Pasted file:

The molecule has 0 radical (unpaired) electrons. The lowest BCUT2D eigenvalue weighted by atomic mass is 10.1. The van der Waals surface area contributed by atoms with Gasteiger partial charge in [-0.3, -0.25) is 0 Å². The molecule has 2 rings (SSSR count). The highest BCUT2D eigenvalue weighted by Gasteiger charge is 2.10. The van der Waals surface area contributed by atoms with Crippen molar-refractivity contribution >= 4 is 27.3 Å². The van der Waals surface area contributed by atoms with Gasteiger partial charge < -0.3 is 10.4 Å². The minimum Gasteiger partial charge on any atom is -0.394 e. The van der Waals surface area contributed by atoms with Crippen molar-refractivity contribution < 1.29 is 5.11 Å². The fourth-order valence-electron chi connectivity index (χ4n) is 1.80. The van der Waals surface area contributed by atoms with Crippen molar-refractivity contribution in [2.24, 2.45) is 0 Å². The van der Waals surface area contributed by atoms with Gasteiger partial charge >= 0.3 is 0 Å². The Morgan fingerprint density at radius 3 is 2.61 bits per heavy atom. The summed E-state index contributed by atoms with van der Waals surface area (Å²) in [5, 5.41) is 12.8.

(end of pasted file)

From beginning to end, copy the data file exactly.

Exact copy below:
The molecule has 0 radical (unpaired) electrons. The lowest BCUT2D eigenvalue weighted by atomic mass is 10.1. The van der Waals surface area contributed by atoms with Gasteiger partial charge in [-0.3, -0.25) is 0 Å². The molecule has 2 rings (SSSR count). The highest BCUT2D eigenvalue weighted by Gasteiger charge is 2.10. The van der Waals surface area contributed by atoms with Crippen molar-refractivity contribution >= 4 is 27.3 Å². The van der Waals surface area contributed by atoms with Gasteiger partial charge < -0.3 is 10.4 Å². The minimum Gasteiger partial charge on any atom is -0.394 e. The van der Waals surface area contributed by atoms with Crippen molar-refractivity contribution < 1.29 is 5.11 Å². The fourth-order valence-electron chi connectivity index (χ4n) is 1.80. The van der Waals surface area contributed by atoms with Crippen molar-refractivity contribution in [2.24, 2.45) is 0 Å². The van der Waals surface area contributed by atoms with Gasteiger partial charge >= 0.3 is 0 Å². The Morgan fingerprint density at radius 3 is 2.61 bits per heavy atom. The summed E-state index contributed by atoms with van der Waals surface area (Å²) in [5, 5.41) is 12.8.